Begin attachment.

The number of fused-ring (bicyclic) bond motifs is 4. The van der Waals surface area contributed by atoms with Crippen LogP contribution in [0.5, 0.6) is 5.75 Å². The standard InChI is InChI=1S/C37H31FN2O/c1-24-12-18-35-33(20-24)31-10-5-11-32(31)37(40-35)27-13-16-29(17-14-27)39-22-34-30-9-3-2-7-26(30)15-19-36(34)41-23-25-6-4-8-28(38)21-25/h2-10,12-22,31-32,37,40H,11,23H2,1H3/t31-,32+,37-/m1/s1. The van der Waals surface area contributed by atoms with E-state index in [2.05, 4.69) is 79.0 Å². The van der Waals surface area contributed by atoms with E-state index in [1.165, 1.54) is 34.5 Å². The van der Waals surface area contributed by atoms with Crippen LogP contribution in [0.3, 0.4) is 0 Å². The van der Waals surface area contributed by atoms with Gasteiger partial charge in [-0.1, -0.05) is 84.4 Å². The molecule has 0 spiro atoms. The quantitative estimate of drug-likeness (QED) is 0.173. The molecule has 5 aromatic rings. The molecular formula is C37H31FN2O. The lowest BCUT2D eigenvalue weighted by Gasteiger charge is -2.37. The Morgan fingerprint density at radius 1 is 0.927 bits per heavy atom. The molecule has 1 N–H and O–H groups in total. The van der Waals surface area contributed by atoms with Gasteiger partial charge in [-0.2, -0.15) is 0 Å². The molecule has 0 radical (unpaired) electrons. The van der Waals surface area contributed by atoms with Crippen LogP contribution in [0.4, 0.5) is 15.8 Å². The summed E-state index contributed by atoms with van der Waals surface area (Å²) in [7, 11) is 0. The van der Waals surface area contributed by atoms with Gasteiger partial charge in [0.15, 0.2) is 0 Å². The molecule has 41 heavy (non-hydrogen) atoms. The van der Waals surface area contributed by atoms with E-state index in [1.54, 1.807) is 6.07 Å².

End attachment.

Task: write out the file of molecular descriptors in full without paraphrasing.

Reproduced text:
The number of fused-ring (bicyclic) bond motifs is 4. The van der Waals surface area contributed by atoms with Crippen LogP contribution in [0.5, 0.6) is 5.75 Å². The standard InChI is InChI=1S/C37H31FN2O/c1-24-12-18-35-33(20-24)31-10-5-11-32(31)37(40-35)27-13-16-29(17-14-27)39-22-34-30-9-3-2-7-26(30)15-19-36(34)41-23-25-6-4-8-28(38)21-25/h2-10,12-22,31-32,37,40H,11,23H2,1H3/t31-,32+,37-/m1/s1. The van der Waals surface area contributed by atoms with E-state index in [2.05, 4.69) is 79.0 Å². The van der Waals surface area contributed by atoms with E-state index in [1.165, 1.54) is 34.5 Å². The van der Waals surface area contributed by atoms with Crippen LogP contribution in [0.3, 0.4) is 0 Å². The van der Waals surface area contributed by atoms with Gasteiger partial charge in [-0.1, -0.05) is 84.4 Å². The molecule has 0 spiro atoms. The quantitative estimate of drug-likeness (QED) is 0.173. The molecule has 5 aromatic rings. The molecular formula is C37H31FN2O. The lowest BCUT2D eigenvalue weighted by Gasteiger charge is -2.37. The Morgan fingerprint density at radius 1 is 0.927 bits per heavy atom. The molecule has 1 N–H and O–H groups in total. The van der Waals surface area contributed by atoms with Gasteiger partial charge in [-0.2, -0.15) is 0 Å². The molecule has 0 radical (unpaired) electrons. The van der Waals surface area contributed by atoms with Crippen LogP contribution in [0.4, 0.5) is 15.8 Å². The summed E-state index contributed by atoms with van der Waals surface area (Å²) in [7, 11) is 0. The van der Waals surface area contributed by atoms with Gasteiger partial charge in [0.15, 0.2) is 0 Å². The molecule has 41 heavy (non-hydrogen) atoms. The van der Waals surface area contributed by atoms with E-state index in [1.54, 1.807) is 6.07 Å².